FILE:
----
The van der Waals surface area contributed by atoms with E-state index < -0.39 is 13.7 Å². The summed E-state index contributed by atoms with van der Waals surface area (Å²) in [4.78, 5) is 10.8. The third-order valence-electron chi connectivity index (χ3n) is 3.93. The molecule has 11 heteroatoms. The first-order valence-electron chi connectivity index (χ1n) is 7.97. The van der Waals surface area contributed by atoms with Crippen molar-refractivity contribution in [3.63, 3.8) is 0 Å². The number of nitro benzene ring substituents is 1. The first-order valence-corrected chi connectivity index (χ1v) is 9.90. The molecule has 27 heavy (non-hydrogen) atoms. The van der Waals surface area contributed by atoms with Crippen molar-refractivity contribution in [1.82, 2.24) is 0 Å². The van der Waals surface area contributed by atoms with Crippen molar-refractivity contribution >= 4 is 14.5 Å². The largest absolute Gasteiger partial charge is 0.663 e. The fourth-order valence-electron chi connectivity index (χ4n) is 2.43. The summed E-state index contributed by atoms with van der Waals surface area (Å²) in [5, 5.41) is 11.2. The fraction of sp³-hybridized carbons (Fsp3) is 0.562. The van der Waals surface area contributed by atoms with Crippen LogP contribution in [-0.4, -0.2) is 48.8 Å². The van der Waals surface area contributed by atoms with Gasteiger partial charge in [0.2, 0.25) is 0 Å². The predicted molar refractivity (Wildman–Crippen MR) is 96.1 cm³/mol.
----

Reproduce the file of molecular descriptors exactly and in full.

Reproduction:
The van der Waals surface area contributed by atoms with E-state index < -0.39 is 13.7 Å². The summed E-state index contributed by atoms with van der Waals surface area (Å²) in [4.78, 5) is 10.8. The third-order valence-electron chi connectivity index (χ3n) is 3.93. The molecule has 11 heteroatoms. The first-order valence-electron chi connectivity index (χ1n) is 7.97. The van der Waals surface area contributed by atoms with Crippen molar-refractivity contribution in [3.63, 3.8) is 0 Å². The number of nitro benzene ring substituents is 1. The first-order valence-corrected chi connectivity index (χ1v) is 9.90. The molecule has 27 heavy (non-hydrogen) atoms. The van der Waals surface area contributed by atoms with Crippen molar-refractivity contribution in [1.82, 2.24) is 0 Å². The van der Waals surface area contributed by atoms with Crippen molar-refractivity contribution >= 4 is 14.5 Å². The largest absolute Gasteiger partial charge is 0.663 e. The fourth-order valence-electron chi connectivity index (χ4n) is 2.43. The summed E-state index contributed by atoms with van der Waals surface area (Å²) in [5, 5.41) is 11.2. The fraction of sp³-hybridized carbons (Fsp3) is 0.562. The van der Waals surface area contributed by atoms with Crippen LogP contribution in [-0.4, -0.2) is 48.8 Å². The van der Waals surface area contributed by atoms with Gasteiger partial charge in [0.2, 0.25) is 0 Å². The predicted molar refractivity (Wildman–Crippen MR) is 96.1 cm³/mol.